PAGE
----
2021 journal article

Assessing Lifecycle Value Using Object-Based Modeling by Incorporating Excess and Changeability


By: D. Long n & S. Ferguson n

co-author countries: United States of America 🇺🇸
author keywords: design for X; life cycle analysis and design; product design; systems engineering
Source: Web Of Science
Added: June 10, 2021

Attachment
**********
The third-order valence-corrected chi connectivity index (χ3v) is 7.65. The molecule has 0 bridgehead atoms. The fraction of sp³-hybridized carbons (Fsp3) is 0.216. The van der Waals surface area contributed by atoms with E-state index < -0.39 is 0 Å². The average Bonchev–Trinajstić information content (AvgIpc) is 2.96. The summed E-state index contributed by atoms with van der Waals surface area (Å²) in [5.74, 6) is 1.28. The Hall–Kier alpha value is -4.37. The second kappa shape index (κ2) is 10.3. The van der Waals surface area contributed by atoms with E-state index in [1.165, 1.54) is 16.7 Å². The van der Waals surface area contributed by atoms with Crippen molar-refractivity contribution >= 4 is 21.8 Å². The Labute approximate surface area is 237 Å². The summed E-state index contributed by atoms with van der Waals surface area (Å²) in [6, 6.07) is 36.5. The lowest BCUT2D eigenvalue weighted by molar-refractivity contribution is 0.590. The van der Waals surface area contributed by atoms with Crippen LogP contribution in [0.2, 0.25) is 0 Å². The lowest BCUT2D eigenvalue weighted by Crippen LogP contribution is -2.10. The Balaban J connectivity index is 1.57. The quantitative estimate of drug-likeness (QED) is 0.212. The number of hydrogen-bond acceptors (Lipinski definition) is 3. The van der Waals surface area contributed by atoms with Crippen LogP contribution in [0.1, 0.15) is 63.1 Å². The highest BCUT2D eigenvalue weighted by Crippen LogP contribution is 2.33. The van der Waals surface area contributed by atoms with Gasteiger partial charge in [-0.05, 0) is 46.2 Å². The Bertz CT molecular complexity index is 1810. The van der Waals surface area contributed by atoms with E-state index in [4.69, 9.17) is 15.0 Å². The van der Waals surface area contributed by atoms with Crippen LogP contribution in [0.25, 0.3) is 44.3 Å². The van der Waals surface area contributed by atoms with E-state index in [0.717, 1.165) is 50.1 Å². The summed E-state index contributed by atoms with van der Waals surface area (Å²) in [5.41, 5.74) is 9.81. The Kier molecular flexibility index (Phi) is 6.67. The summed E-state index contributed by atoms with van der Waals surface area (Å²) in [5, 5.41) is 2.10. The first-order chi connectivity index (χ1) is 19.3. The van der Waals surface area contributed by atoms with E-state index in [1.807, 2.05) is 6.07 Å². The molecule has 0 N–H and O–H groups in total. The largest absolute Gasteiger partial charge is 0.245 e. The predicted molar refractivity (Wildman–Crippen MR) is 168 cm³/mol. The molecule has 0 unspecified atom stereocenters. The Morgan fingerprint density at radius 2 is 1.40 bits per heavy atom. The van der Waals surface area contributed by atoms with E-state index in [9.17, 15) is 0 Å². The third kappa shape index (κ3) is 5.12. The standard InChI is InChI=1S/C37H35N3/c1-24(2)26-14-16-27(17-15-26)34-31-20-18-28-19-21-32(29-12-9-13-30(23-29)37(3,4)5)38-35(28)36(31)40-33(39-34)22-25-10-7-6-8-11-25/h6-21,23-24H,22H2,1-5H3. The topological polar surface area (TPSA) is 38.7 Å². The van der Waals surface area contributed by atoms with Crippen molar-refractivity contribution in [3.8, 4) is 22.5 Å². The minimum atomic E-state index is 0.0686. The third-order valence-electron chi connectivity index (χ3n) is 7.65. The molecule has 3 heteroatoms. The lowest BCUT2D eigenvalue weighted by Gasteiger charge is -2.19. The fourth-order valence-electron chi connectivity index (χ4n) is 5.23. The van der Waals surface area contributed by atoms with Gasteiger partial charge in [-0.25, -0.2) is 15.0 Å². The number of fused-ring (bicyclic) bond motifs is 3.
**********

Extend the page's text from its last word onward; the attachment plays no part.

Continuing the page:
Abstract Prior research suggests that excess (purposeful inclusion of margin beyond what is required for known system uncertainties) can limit change propagation and reduce system modifications. Reducing change costs increases system flexibility, permitting adaptions that satisfy uncertain future requirements. The benefits of excess, however, must be traded against higher costs of the initial system and likely performance decreases. Assessing the benefits and costs of excess requires evaluating what forms, locations, and magnitudes of excess inclusion are optimal. This paper improves the state-of-the-art in two ways. First, prior research has generally assessed excess in system-level properties (aggregating component properties into a single metric). The approach presented in this paper extends excess assessment to the component level so that the effects of excess on change propagation may be explicitly captured. Second, this approach holistically assesses the value of excess by evaluating both its costs and benefits. The approach borrows from Decision-Based Design and Model Based System Engineering (MBSE) in creating a generic modeling method capable of excess valuation. A desktop computer example is used for demonstrating how excess is valued in a system and the potential gains associated with excess inclusion when mining cryptocurrency. A single component optimization of the power supply capacity for the desktop is assessed to be 750 W, which balances the initial cost against the future flexibility. A system-level optimization then demonstrates the identification of critical change propagation pathways and illuminates both where and how excess may be included to inhibit change propagation. This key component was identified as the motherboard-central processing unit (CPU) slot in the tested systems.